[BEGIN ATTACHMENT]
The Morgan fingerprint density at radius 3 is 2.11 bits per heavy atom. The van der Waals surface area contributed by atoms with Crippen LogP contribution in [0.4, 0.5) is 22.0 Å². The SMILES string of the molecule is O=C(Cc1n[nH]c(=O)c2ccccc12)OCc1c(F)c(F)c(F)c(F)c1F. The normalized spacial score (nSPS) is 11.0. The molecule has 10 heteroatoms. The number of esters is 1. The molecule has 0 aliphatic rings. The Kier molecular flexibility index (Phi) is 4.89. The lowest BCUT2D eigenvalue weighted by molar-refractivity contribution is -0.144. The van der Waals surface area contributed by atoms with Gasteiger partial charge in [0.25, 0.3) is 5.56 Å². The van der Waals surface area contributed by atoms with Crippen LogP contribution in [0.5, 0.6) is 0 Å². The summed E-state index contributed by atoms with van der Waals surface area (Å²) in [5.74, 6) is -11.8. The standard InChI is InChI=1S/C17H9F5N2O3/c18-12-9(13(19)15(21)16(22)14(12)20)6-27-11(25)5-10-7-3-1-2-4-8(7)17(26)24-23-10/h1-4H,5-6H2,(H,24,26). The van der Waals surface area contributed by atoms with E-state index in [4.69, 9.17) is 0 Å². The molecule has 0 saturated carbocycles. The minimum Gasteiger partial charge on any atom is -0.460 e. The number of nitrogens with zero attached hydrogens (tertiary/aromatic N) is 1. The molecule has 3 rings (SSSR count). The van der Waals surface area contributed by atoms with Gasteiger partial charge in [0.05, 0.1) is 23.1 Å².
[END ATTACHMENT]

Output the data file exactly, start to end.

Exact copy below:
The Morgan fingerprint density at radius 3 is 2.11 bits per heavy atom. The van der Waals surface area contributed by atoms with Crippen LogP contribution in [0.4, 0.5) is 22.0 Å². The SMILES string of the molecule is O=C(Cc1n[nH]c(=O)c2ccccc12)OCc1c(F)c(F)c(F)c(F)c1F. The normalized spacial score (nSPS) is 11.0. The molecule has 10 heteroatoms. The number of esters is 1. The molecule has 0 aliphatic rings. The Kier molecular flexibility index (Phi) is 4.89. The lowest BCUT2D eigenvalue weighted by molar-refractivity contribution is -0.144. The van der Waals surface area contributed by atoms with Gasteiger partial charge in [0.25, 0.3) is 5.56 Å². The van der Waals surface area contributed by atoms with Crippen LogP contribution in [0.5, 0.6) is 0 Å². The summed E-state index contributed by atoms with van der Waals surface area (Å²) in [5.74, 6) is -11.8. The standard InChI is InChI=1S/C17H9F5N2O3/c18-12-9(13(19)15(21)16(22)14(12)20)6-27-11(25)5-10-7-3-1-2-4-8(7)17(26)24-23-10/h1-4H,5-6H2,(H,24,26). The van der Waals surface area contributed by atoms with E-state index in [4.69, 9.17) is 0 Å². The molecule has 0 saturated carbocycles. The minimum Gasteiger partial charge on any atom is -0.460 e. The number of nitrogens with zero attached hydrogens (tertiary/aromatic N) is 1. The molecule has 3 rings (SSSR count). The van der Waals surface area contributed by atoms with Gasteiger partial charge in [0.05, 0.1) is 23.1 Å².